A QC-LDPC code can be counted as one of such algebraic constructions, which is based on circulant permutation matrices. It is essential to figure out the proper shift values, which construct no short cycles, since the cycle structures in QC-LDPC codes are ascertained by the shift values of circulant permutation matrices, either randomly or algebraically (Miladinovic and Fossorier, 2004; Tanner et al., 2001). In case of random selection numbers of computations are required to find the proper shift values, which yield a large girth. As a result, algebraic methods are desirable to find good shift values. Few promising methods are experienced to guarantee a large girth and Tanner’s QC-LDPC code (Tanner et al., 2001) is one of such constructions. Tanner et al. (2001) investigated a class of LDPC block codes, which is known to guarantee a large girth. These quasi-cyclic group-structured regular LDPC codes have highly symmetric graphs based on simple algebraic description. When the length of the basic cycle p is large, the graphs appear to have a relatively large girth for the graph size and vertex degrees, reaching the maximum girth of twelve for many of the (3, 5) codes. Simulation results show that the proposed codes perform significantly better than randomly generated (3, 5) LDPC codes for lengths of 1055 or less. In the random selection of shift values, it acquires too much computation to figure out the proper shift values, which yield a large girth. Hence, it is suitable to adopt algebraic methods to locate good shift values. Kim et al. (2006) examined the cycles of Tanner (3, 5) QC-LDPC codes and derive their girth values. Conditions in the proposed method are expressed for cycles of different lengths in Tanner (3, 5) QC-LDPC codes as simple polynomial equations in a primitive 15th root of unity in prime field. Simulation results depict that when p is 31, the girth of the code is 8, and when p is 61 or 151, the girth of the proposed code is 10. Correspondingly to the (3, 5) case, the other Tanner (J, L) quasi-cyclic LDPC codes can also be easily examined. Another class of algebraically structured QC-LDPC codes and their convolutional counterparts is presented by Tanner and Woodard (2004). Structure of multiplicative groups in the set of integers modulo m is used to place circulant matrices with a parity check matrix, so as to shape regular QC-LDPC block codes with short to moderate block lengths and rates and find the performance of proposed codes comparably to random LDPC codes.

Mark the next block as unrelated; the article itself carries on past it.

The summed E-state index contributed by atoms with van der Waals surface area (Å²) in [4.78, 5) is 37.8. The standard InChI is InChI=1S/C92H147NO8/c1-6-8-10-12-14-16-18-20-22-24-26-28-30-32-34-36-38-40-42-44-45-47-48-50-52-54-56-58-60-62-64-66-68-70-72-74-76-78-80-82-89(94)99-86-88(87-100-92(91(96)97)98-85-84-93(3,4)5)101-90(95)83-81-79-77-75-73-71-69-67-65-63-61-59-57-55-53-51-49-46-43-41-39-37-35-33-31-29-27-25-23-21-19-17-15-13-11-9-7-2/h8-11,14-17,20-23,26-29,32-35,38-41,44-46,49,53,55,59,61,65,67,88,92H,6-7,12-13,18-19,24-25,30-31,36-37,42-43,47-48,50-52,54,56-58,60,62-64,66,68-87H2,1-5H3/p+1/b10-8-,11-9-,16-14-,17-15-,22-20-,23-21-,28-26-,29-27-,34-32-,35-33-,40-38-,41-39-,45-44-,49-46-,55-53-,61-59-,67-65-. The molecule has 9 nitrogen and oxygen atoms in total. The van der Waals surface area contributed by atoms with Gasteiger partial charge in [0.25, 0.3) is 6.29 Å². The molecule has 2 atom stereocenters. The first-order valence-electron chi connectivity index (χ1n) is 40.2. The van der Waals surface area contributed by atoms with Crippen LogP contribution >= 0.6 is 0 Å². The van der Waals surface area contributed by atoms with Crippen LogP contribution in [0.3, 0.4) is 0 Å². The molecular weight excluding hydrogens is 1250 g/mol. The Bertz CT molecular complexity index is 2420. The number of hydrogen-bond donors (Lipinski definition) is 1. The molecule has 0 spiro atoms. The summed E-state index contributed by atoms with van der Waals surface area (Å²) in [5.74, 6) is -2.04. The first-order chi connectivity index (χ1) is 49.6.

In the work presented by Tanner et al. (2001) and other researchers, their constructed LDPC codes are from short to moderate block lengths. Authors replicate the constraint structure of the QC-LDPC block code to infinity and modified construction of the proposed codes to yield irregular LDPC codes, which do significantly well in the low SNR regime, but some suffer from poor distance especially, at high SNR due to error floor. They employ search method to find the girth of graph which acquires too much computation to figure out the proper shift values and resultantly with many short cycles of length 4. A novel method is required to save the shift value of matrix in order to save the time and memory. Additionally, a robust method requires finding the highest girth by avoiding unnecessary short cycles.